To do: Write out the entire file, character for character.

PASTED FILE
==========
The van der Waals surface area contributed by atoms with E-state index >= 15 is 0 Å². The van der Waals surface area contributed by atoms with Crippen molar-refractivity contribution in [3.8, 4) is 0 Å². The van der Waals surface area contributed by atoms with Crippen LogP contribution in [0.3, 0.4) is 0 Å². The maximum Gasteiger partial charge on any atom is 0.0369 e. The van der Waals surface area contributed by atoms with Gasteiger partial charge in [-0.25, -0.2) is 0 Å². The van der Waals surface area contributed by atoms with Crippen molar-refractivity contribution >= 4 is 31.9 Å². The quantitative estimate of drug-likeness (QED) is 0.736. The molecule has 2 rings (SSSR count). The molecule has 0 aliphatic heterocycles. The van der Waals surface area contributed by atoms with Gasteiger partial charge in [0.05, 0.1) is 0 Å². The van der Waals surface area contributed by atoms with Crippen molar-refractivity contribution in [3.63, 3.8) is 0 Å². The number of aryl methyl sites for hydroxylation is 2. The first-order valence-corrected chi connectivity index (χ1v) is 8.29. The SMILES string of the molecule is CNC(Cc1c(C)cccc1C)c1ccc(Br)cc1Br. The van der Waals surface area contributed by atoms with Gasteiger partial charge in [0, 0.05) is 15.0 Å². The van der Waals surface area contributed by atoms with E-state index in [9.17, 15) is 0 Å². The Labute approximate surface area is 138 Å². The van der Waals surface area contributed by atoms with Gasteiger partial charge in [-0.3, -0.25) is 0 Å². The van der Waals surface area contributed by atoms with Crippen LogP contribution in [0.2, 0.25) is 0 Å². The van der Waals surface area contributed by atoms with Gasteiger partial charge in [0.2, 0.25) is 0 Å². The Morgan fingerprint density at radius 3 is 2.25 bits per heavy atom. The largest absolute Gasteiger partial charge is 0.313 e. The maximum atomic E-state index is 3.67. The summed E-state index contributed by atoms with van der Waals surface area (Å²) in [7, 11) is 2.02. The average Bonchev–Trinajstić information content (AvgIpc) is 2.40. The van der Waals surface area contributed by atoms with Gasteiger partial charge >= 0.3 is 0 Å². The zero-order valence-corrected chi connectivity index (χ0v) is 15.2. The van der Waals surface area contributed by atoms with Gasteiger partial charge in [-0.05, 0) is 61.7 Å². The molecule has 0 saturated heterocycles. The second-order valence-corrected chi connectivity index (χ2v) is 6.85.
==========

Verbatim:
The van der Waals surface area contributed by atoms with E-state index >= 15 is 0 Å². The van der Waals surface area contributed by atoms with Crippen molar-refractivity contribution in [3.8, 4) is 0 Å². The van der Waals surface area contributed by atoms with Crippen LogP contribution in [0.3, 0.4) is 0 Å². The maximum Gasteiger partial charge on any atom is 0.0369 e. The van der Waals surface area contributed by atoms with Gasteiger partial charge in [-0.25, -0.2) is 0 Å². The van der Waals surface area contributed by atoms with Crippen molar-refractivity contribution >= 4 is 31.9 Å². The quantitative estimate of drug-likeness (QED) is 0.736. The molecule has 2 rings (SSSR count). The molecule has 0 aliphatic heterocycles. The van der Waals surface area contributed by atoms with Gasteiger partial charge in [0.05, 0.1) is 0 Å². The van der Waals surface area contributed by atoms with Crippen molar-refractivity contribution in [3.63, 3.8) is 0 Å². The number of aryl methyl sites for hydroxylation is 2. The first-order valence-corrected chi connectivity index (χ1v) is 8.29. The SMILES string of the molecule is CNC(Cc1c(C)cccc1C)c1ccc(Br)cc1Br. The van der Waals surface area contributed by atoms with Gasteiger partial charge in [0, 0.05) is 15.0 Å². The van der Waals surface area contributed by atoms with E-state index in [9.17, 15) is 0 Å². The Labute approximate surface area is 138 Å². The van der Waals surface area contributed by atoms with Gasteiger partial charge in [-0.3, -0.25) is 0 Å². The van der Waals surface area contributed by atoms with Crippen LogP contribution in [0.2, 0.25) is 0 Å². The van der Waals surface area contributed by atoms with Gasteiger partial charge in [0.2, 0.25) is 0 Å². The Morgan fingerprint density at radius 3 is 2.25 bits per heavy atom. The largest absolute Gasteiger partial charge is 0.313 e. The maximum atomic E-state index is 3.67. The summed E-state index contributed by atoms with van der Waals surface area (Å²) in [7, 11) is 2.02. The average Bonchev–Trinajstić information content (AvgIpc) is 2.40. The van der Waals surface area contributed by atoms with Gasteiger partial charge >= 0.3 is 0 Å². The zero-order valence-corrected chi connectivity index (χ0v) is 15.2. The van der Waals surface area contributed by atoms with Gasteiger partial charge in [-0.05, 0) is 61.7 Å². The molecule has 0 saturated heterocycles. The second-order valence-corrected chi connectivity index (χ2v) is 6.85.